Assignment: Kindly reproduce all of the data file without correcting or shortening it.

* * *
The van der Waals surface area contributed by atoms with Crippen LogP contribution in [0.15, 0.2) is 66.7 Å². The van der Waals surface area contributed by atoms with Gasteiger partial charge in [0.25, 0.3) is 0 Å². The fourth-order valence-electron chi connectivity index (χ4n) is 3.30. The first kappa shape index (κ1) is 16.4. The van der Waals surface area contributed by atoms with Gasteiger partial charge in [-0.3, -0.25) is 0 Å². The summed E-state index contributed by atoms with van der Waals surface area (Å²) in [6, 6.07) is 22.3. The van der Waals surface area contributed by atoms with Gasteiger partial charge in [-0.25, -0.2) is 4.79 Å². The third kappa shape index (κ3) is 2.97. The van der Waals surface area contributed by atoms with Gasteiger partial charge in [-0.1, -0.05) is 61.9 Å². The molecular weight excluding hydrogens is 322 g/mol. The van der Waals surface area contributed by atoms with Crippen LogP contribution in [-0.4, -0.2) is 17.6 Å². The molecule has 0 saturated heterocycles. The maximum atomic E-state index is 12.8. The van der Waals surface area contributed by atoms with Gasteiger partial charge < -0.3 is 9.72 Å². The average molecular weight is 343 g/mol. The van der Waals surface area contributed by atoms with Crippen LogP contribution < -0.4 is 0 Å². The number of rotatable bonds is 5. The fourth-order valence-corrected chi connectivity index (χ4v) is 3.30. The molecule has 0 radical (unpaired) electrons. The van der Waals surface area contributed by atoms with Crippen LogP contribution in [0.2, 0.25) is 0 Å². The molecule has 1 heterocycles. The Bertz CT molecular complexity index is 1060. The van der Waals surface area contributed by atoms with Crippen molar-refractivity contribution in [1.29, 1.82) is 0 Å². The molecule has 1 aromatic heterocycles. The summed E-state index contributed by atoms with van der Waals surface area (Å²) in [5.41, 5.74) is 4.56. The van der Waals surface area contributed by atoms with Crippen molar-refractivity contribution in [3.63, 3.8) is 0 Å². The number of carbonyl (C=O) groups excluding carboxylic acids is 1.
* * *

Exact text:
The van der Waals surface area contributed by atoms with Crippen LogP contribution in [0.15, 0.2) is 66.7 Å². The van der Waals surface area contributed by atoms with Gasteiger partial charge in [0.25, 0.3) is 0 Å². The fourth-order valence-electron chi connectivity index (χ4n) is 3.30. The first kappa shape index (κ1) is 16.4. The van der Waals surface area contributed by atoms with Gasteiger partial charge in [-0.3, -0.25) is 0 Å². The summed E-state index contributed by atoms with van der Waals surface area (Å²) in [6, 6.07) is 22.3. The van der Waals surface area contributed by atoms with Gasteiger partial charge in [-0.25, -0.2) is 4.79 Å². The third kappa shape index (κ3) is 2.97. The van der Waals surface area contributed by atoms with Gasteiger partial charge in [-0.1, -0.05) is 61.9 Å². The molecular weight excluding hydrogens is 322 g/mol. The van der Waals surface area contributed by atoms with Crippen LogP contribution in [-0.4, -0.2) is 17.6 Å². The molecule has 0 saturated heterocycles. The maximum atomic E-state index is 12.8. The van der Waals surface area contributed by atoms with Gasteiger partial charge < -0.3 is 9.72 Å². The average molecular weight is 343 g/mol. The van der Waals surface area contributed by atoms with Crippen LogP contribution < -0.4 is 0 Å². The number of rotatable bonds is 5. The fourth-order valence-corrected chi connectivity index (χ4v) is 3.30. The molecule has 0 radical (unpaired) electrons. The van der Waals surface area contributed by atoms with Crippen LogP contribution in [0.2, 0.25) is 0 Å². The molecule has 1 heterocycles. The Bertz CT molecular complexity index is 1060. The van der Waals surface area contributed by atoms with Crippen molar-refractivity contribution in [1.29, 1.82) is 0 Å². The molecule has 1 aromatic heterocycles. The summed E-state index contributed by atoms with van der Waals surface area (Å²) in [5.41, 5.74) is 4.56. The van der Waals surface area contributed by atoms with Crippen molar-refractivity contribution in [3.63, 3.8) is 0 Å². The number of carbonyl (C=O) groups excluding carboxylic acids is 1.